First, the marketing program’s goal should be to keep the library in the forefront of the community’s mind. Some traditional advertisement is okay, but for most libraries, the most effective way to market themselves is by creating and continuing an online conversation with their user base through social media. There are a number of libraries that use Twitter to promote events and share interesting facts about their collections and resources. Facebook is very popular, too; my former employer, Omaha Public Library, has built up a good presence through its Facebook page. The key to any form of social media is to respond to comments made by followers. No matter what, all questions should be answered, preferably quickly. Usually it’s a question about hours, available resources, with the occasional reference question. Comments, both positive and negative, generally deserve responses, too. The point is to let the community know that the library is responsive to their needs. A responsive library is a well-supported library.
Second, libraries should critically evaluate new technologies to figure out what is the best use of limited funds, and what will best serve the patrons. Digital resources should be balanced by physical resources, while maximizing points of access. This is why I believe that the Cushing Academy experiment, discarding numerous print books in favor of a few electronic readers, will probably fail—the 18 e-readers they purchased effectively limits the access points to only 18 students. That’s a far cry from the numerous access point permutations available with a large collection of books. The administrators said that the reason they switched to Kindles and Sony Readers was because only a few books were checked out at any given time.
My response to that is that they should have evaluated their physical holdings first, before going mostly digital. They should have adjusted their acquisition plans accordingly, and added the e-readers as only a supplement, as the majority of libraries are doing. This hedges the libraries’ bets against future technological changes.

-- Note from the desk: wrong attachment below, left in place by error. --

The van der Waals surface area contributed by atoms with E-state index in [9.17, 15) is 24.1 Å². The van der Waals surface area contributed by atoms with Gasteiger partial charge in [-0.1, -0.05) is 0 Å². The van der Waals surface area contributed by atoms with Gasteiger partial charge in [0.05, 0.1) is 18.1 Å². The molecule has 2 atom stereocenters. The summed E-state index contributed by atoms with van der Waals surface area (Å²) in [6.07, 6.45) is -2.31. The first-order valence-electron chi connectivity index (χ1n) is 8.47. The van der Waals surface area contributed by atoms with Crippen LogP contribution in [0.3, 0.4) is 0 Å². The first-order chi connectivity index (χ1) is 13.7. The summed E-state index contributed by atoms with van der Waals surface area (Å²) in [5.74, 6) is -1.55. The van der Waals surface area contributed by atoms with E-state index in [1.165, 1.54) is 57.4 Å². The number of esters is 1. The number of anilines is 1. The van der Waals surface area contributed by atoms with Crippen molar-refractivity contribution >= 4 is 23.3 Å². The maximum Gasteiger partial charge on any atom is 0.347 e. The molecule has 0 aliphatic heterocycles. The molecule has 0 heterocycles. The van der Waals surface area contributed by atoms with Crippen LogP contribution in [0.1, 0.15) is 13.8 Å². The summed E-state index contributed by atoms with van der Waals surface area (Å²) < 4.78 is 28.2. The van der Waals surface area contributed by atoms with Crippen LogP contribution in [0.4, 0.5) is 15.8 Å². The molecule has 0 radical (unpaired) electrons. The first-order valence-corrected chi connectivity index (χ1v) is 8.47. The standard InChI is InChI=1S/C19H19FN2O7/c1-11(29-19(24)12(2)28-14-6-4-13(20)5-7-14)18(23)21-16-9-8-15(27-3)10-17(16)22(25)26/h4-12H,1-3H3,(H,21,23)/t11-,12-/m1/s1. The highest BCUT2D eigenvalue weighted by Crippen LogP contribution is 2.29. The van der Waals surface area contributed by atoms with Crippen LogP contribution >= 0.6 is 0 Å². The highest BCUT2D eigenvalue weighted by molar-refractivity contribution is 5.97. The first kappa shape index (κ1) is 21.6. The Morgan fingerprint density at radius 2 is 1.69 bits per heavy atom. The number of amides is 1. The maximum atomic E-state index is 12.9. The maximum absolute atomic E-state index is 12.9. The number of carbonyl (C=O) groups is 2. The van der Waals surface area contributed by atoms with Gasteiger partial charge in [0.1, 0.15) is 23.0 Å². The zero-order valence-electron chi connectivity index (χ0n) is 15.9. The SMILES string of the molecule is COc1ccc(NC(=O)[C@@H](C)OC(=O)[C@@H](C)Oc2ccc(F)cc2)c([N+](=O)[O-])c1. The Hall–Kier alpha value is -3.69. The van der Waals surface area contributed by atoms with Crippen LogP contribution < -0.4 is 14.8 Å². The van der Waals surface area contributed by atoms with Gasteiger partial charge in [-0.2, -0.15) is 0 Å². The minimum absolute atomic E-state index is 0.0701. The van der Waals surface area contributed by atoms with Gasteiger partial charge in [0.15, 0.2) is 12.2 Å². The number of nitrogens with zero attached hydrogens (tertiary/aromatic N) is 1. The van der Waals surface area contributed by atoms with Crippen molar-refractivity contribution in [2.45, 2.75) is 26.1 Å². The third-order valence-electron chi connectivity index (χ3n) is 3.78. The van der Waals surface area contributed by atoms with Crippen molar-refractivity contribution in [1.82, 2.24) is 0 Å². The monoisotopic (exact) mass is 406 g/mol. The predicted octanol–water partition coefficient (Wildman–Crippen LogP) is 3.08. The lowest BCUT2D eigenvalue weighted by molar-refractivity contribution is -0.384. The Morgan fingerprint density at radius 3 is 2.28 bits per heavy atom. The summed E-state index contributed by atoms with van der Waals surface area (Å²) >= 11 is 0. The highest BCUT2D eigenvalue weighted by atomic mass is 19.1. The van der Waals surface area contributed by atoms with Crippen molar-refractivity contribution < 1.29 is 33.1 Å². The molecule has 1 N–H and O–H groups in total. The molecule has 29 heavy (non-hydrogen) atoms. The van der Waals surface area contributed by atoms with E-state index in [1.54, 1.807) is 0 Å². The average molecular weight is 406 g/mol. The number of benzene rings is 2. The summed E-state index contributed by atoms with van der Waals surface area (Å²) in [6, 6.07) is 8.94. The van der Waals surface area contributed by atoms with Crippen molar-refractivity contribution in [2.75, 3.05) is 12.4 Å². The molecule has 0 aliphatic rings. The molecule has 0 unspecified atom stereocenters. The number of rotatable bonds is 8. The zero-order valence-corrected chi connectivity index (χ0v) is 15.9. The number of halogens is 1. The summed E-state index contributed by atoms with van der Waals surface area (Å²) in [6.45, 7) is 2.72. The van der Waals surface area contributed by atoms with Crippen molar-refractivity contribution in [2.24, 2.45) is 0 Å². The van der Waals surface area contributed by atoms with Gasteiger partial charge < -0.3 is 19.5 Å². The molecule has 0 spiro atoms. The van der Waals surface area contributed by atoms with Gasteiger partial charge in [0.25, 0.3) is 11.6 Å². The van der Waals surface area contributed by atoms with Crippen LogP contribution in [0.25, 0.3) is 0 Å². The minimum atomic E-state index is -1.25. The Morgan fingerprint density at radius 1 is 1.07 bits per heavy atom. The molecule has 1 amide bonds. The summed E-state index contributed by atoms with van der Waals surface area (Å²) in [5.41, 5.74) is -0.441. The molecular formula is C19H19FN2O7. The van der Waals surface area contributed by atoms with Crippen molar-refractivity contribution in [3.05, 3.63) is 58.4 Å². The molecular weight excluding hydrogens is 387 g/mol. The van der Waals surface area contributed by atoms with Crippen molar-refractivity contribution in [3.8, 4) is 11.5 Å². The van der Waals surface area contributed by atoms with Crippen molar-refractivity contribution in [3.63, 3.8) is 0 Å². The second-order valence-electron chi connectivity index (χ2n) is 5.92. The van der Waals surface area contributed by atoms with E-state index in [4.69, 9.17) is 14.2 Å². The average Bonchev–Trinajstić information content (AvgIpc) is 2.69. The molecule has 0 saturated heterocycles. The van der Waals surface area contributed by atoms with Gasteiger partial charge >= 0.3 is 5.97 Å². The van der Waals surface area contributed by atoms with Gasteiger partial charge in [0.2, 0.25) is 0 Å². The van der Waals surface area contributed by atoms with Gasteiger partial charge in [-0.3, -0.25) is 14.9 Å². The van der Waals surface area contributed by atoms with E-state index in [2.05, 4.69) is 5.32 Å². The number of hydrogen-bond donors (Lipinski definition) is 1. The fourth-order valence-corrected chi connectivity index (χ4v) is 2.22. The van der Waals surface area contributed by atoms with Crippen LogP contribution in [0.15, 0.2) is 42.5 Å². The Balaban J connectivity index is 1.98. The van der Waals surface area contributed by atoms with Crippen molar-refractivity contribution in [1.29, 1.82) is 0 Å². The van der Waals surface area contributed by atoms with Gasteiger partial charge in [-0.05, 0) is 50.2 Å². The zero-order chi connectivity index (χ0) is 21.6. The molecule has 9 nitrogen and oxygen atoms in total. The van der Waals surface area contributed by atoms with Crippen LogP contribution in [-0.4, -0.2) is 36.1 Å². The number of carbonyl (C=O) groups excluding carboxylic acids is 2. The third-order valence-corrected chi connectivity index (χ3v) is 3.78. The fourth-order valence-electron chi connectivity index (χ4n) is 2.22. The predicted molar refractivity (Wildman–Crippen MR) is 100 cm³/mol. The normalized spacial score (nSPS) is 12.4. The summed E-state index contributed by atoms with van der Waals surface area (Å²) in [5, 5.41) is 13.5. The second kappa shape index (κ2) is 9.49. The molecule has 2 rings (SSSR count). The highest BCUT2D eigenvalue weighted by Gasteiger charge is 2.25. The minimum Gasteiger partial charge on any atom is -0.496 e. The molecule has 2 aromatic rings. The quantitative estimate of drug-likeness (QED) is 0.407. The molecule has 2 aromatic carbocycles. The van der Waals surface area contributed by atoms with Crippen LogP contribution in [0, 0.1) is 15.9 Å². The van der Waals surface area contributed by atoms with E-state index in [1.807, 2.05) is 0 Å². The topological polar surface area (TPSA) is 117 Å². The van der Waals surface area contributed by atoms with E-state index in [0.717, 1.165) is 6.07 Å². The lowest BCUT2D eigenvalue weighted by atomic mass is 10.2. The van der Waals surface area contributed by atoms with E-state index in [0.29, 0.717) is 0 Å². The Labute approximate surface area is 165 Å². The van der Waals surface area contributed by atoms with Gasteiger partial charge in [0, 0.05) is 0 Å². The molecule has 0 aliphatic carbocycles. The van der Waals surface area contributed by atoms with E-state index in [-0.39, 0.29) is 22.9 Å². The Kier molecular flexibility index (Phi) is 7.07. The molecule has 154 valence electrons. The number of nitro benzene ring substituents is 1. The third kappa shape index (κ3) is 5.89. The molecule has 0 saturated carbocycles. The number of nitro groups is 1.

Finally, librarians should continue teaching their patrons how to properly use technology to find authoritative information. It’s one thing having great digital databases and resources available, and it’s another thing for people to actually know how to make use of these resources. In the past, librarians have helped patrons find books relevant to their interests. Now, not only are librarians are helping patrons find books, journal and news articles, CDs, and DVDs, they’re teaching people how to use computers and other electronic devices, navigate the Internet, conduct effective searches, and sort through the results for relevant authoritative information. That’s a tall order, which I believe librarians are working very hard to accomplish.
Contrary to claims that technology will make libraries obsolete, I think it will actually increase the need for librarians. From my work experience, I notice that for every technology-savvy patron, there are at least two or three people who approach library staff for help in figuring out how to use computers. They want to learn how to access digital resources and use the tools available online.
Libraries are nowhere near dead. They’re not even dying. With a focus on these three issues—marketing, collection evaluations, and technology education programs—libraries will remain relevant and responsive to the communities’ needs. People, in return, will provide strong community and financial support to help us anarchy-loving librarians impose order on the rapidly proliferating mass of information that is now available to everybody.